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AZ lawmakers pass ballot measure that aims to end public vote on retaining judges

Lauren Clark and Kenneth Wong, FOX 10 | June 12, 2024 | original article


Should judges be voted into office, or should they have a lifetime term? That will be the question possibly in front of Arizona voters this November.

SRC 1044 was heard by the State House on June 12 and was ultimately passed. The Arizona Senate also passed it not long after.

Now, it'll be on the November ballot to be approved or shot down by voters.

If voters pass it, it would scrap judicial retention elections in Arizona and make any appointments to the state's Supreme Court lifelong terms.

The bill would also nullify the results of this November's retention election. This year, two state Supreme Court justices who agreed that the state's now-repealed 1864 near-total abortion ban is enforceable will face retention elections.

Currently, trial judges serve two years and appellate and Supreme Court judges serve six.

However, if voters pass this, judges would receive lifetime terms.

The exception to the lifetime terms is bad behavior, described as actions like a felony conviction, or the crime of fraud or dishonestly.

A judge, then, would be subject to a vote of retention.

Republicans argue this would simplify the process of appointing justices, and that many voters skip over that part of the ballot anyway.

"Judicial retention is not really working. Our judicial retention process is leading to these ballots that are pages of pages of pages. There’s like a full third of voters who aren’t even voting on judicial retention, which is not a helpful check in our system of checks and balances," said Alexander Kolodin, a Republican House member.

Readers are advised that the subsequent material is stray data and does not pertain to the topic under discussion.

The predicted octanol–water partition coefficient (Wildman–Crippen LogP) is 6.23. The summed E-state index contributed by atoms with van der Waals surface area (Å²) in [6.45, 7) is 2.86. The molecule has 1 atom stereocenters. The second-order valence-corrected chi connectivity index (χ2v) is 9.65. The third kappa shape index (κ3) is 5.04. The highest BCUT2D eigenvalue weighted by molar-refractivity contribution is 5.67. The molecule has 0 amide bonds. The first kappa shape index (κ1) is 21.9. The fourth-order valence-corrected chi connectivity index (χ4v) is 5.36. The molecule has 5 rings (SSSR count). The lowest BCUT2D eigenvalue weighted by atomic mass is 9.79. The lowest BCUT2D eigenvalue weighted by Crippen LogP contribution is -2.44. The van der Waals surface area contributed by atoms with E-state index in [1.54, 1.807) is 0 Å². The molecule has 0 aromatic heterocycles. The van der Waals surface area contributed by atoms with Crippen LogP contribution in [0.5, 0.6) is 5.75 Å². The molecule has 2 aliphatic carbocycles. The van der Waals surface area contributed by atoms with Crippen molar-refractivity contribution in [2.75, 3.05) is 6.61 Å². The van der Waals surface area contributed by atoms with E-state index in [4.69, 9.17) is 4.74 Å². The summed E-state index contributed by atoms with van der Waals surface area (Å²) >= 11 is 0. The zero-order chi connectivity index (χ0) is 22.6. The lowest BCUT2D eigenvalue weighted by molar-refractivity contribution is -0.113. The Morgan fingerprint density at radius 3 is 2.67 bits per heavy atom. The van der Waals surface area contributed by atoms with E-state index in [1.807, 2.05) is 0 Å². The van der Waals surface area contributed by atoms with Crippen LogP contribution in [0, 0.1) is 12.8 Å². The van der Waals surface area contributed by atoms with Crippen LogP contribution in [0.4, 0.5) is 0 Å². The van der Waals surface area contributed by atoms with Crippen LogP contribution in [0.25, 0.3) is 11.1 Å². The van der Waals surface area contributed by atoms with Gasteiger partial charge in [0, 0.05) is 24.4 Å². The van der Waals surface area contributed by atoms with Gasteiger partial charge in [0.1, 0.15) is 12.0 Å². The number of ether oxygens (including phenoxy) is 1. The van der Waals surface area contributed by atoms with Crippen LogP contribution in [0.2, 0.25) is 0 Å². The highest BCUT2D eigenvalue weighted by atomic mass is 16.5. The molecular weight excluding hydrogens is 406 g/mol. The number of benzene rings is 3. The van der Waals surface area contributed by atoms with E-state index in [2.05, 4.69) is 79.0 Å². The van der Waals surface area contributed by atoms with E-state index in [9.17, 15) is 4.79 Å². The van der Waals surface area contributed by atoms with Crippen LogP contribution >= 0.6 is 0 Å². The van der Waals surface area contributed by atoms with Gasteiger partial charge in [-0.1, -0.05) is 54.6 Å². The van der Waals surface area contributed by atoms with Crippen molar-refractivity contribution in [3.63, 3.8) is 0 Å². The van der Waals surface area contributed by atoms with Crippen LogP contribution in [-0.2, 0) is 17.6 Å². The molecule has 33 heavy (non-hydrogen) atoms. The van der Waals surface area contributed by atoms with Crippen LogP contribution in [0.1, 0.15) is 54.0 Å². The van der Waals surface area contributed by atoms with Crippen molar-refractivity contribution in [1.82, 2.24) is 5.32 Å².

Stephanie Stahl Hamilton, a Democrat in the House, has a different take.

"People in Arizona are paying attention. And they know what is at stake, and they want to trust our judicial system. Quite honestly, the abortion decision is not the only one that has had a contentious decision," she said.

What are judicial retention elections?

According to the Arizona Judicial Branch's website, justices for the Arizona Supreme Court, as well as Court of Appeals judges, and Superior Court judges in Coconino, Maricopa, Pima, and Pinal Counties are appointed by the governor from lists of nominees screened and selected by public committees.

"Once appointed, the judges are retained or rejected by the voters every four years for these four superior courts, and every six years for the appellate courts," read a portion of the website.


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